Much information arrives at our sense organs in fragmented form, and the perceptual system needs to infer continuities between the fragments, and to fill in the gaps appropriately. For example, we generally see branches of trees when they are partly hidden by foliage, and we infer which of the visible segments were derived from the same branch. When we make such inferences, we are employing the principles of good continuation and closure, since the gaps between segments of a branch can be filled in perceptually to produce a smooth contour.
The Kanizsa triangle shown in Figure 3.9 is an example of an illusory contour that is produced when the visual system fills in gaps so that an object is perceived as an integrated whole. We interpret this figure as a white triangle that occludes other objects, in accordance with the principles of good continuation and closure.15
As a related effect, our hearing mechanism is continually attempting to restore lost information. Imagine that you are talking with a friend on a busy street, and the passing traffic intermittently drowns out the sound of his voice. To follow (p.56) what your friend is saying, you need to infer continuity between the fragments of his speech that you can hear, and to fill in the fragments that you missed hearing. We have evolved mechanisms to perform these tasks, and we employ them so readily that it’s easy to produce illusions based on them. In other words, we can easily be fooled into “hearing” sounds that are not really there.
One way to create continuity illusions is to have a softer sound intermittently replaced by a louder one; this creates the impression that the softer sound is continually present. George Miller and Joseph Licklider presented a tone in alternation with a louder noise, with each sound lasting a twentieth of a second. Listeners reported that the tone appeared to continue right through the noise.16 The authors obtained similar effects using lists of words instead of tones, and they described such illusions as like viewing a landscape through a picket fence, where the pickets interrupt the view at intervals, and the landscape appears continuous behind the pickets.
Continuity effects can also be produced by signals that vary in time. Gary Dannenbring at McGill University created a gliding tone that alternately rose and fell in pitch. He then interrupted the glide periodically. When only silence intervened between portions of the glide, as in Figure 3.10(a), listeners heard a (p.57) sequence of isolated V-shaped patterns. Yet when loud noise bursts were inserted during each gap, as in Figure 3.10(b), they instead heard a single, continuously rising and falling sound that appeared to glide back and forth right through the noise.17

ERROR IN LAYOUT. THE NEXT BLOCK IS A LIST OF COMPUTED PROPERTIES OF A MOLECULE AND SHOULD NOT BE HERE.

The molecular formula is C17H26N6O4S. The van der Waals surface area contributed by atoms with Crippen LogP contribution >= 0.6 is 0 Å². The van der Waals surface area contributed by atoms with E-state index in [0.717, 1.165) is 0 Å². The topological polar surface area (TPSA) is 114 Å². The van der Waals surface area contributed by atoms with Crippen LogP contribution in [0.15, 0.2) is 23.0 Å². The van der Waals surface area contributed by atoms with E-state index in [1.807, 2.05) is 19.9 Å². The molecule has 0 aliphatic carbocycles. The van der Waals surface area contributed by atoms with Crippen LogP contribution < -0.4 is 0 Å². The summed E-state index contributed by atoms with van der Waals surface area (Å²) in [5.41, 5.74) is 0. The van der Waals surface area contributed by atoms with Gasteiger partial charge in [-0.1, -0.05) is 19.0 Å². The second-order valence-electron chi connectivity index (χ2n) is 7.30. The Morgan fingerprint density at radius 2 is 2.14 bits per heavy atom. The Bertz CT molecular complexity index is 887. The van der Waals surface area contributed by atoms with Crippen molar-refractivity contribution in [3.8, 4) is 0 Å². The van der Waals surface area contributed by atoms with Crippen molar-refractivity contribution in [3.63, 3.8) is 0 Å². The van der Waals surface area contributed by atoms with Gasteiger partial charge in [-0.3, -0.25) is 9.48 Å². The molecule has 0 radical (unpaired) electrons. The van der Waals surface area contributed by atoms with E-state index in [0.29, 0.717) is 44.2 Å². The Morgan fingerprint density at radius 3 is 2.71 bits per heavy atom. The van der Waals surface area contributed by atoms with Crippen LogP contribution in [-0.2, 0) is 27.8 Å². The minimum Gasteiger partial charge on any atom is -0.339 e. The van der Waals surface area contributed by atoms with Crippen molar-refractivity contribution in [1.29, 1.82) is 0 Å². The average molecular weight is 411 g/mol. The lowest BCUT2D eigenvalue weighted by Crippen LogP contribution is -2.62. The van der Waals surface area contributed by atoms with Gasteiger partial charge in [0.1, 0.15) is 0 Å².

A particularly convincing version of the continuity illusion was created by Yoshitaka Nakajima in Japan, and can be heard in the “Continuity Illusion” module. First there is a long tone with a gap in the middle, and the gap is clearly heard. Then a loud complex tone is presented alone. Finally, the long tone with the gap is again presented, this time with the complex tone inserted in the gap, and the long tone now appears continuous.
Speech sounds are also subject to illusory restoration effects, and these are particularly strong when a meaningful sentence establishes a context. Richard Warren and his colleagues recorded the sentence “The state governors met with their respective legislators in the capital city.” Then they deleted the first “s” in the word “legislators” and replaced it with a louder sound, such as a cough, and found that the sentence still appeared intact to listeners. Even after hearing the altered sentence several times, the listeners didn’t perceive any part of it as missing, and they believed that the cough had been added to the recording. Even more remarkably, when they were told that the cough had replaced some portion of the speech, they couldn’t locate where in the speech it had occurred. Yet when the missing speech sound left a silent gap instead, the listeners had no difficulty in determining the position of the gap.18
Similar effects occur in music. Takayuki Sasaki in Japan recorded familiar piano pieces, and replaced some of the tones with bursts of noise. Listeners heard the altered recordings as though the noise bursts had simply been added to them, and they generally couldn’t identify the positions of the noise bursts.19 Perceptual restorations of this type must occur frequently when listening to music in concert halls, where coughs and other loud noises produced by the audience would otherwise cause the music to appear fragmented.